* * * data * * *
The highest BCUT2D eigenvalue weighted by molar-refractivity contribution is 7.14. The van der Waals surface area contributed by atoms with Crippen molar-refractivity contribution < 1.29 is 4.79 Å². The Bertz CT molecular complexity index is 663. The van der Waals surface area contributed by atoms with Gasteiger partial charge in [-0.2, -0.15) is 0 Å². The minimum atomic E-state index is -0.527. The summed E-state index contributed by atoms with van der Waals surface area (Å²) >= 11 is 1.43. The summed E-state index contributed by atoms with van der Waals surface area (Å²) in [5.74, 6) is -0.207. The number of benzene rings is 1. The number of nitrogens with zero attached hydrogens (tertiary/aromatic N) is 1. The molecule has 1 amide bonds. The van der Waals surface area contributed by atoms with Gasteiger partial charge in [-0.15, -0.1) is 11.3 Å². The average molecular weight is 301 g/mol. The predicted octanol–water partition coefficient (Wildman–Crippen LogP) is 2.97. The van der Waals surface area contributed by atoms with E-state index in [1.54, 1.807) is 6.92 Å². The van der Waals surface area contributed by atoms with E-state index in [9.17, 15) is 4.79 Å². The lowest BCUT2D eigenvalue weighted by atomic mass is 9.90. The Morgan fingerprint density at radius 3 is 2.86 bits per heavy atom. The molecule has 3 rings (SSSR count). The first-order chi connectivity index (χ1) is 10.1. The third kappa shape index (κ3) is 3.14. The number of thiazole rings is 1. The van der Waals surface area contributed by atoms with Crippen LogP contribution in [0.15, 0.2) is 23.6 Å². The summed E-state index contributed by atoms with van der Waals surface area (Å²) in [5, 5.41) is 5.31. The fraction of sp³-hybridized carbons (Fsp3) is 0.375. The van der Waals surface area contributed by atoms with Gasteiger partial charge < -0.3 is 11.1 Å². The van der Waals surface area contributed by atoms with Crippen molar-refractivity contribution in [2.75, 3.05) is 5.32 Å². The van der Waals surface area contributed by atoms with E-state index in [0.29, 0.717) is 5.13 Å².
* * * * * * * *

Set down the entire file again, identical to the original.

The highest BCUT2D eigenvalue weighted by molar-refractivity contribution is 7.14. The van der Waals surface area contributed by atoms with Crippen molar-refractivity contribution < 1.29 is 4.79 Å². The Bertz CT molecular complexity index is 663. The van der Waals surface area contributed by atoms with Gasteiger partial charge in [-0.2, -0.15) is 0 Å². The minimum atomic E-state index is -0.527. The summed E-state index contributed by atoms with van der Waals surface area (Å²) >= 11 is 1.43. The summed E-state index contributed by atoms with van der Waals surface area (Å²) in [5.74, 6) is -0.207. The number of benzene rings is 1. The number of nitrogens with zero attached hydrogens (tertiary/aromatic N) is 1. The molecule has 1 amide bonds. The van der Waals surface area contributed by atoms with Gasteiger partial charge in [-0.15, -0.1) is 11.3 Å². The average molecular weight is 301 g/mol. The predicted octanol–water partition coefficient (Wildman–Crippen LogP) is 2.97. The van der Waals surface area contributed by atoms with E-state index in [1.54, 1.807) is 6.92 Å². The van der Waals surface area contributed by atoms with E-state index in [9.17, 15) is 4.79 Å². The lowest BCUT2D eigenvalue weighted by atomic mass is 9.90. The Morgan fingerprint density at radius 3 is 2.86 bits per heavy atom. The molecule has 3 rings (SSSR count). The first-order chi connectivity index (χ1) is 10.1. The third kappa shape index (κ3) is 3.14. The number of thiazole rings is 1. The van der Waals surface area contributed by atoms with Crippen LogP contribution in [0.15, 0.2) is 23.6 Å². The summed E-state index contributed by atoms with van der Waals surface area (Å²) in [5, 5.41) is 5.31. The fraction of sp³-hybridized carbons (Fsp3) is 0.375. The van der Waals surface area contributed by atoms with Gasteiger partial charge < -0.3 is 11.1 Å². The van der Waals surface area contributed by atoms with Crippen molar-refractivity contribution in [2.75, 3.05) is 5.32 Å². The van der Waals surface area contributed by atoms with E-state index in [0.29, 0.717) is 5.13 Å².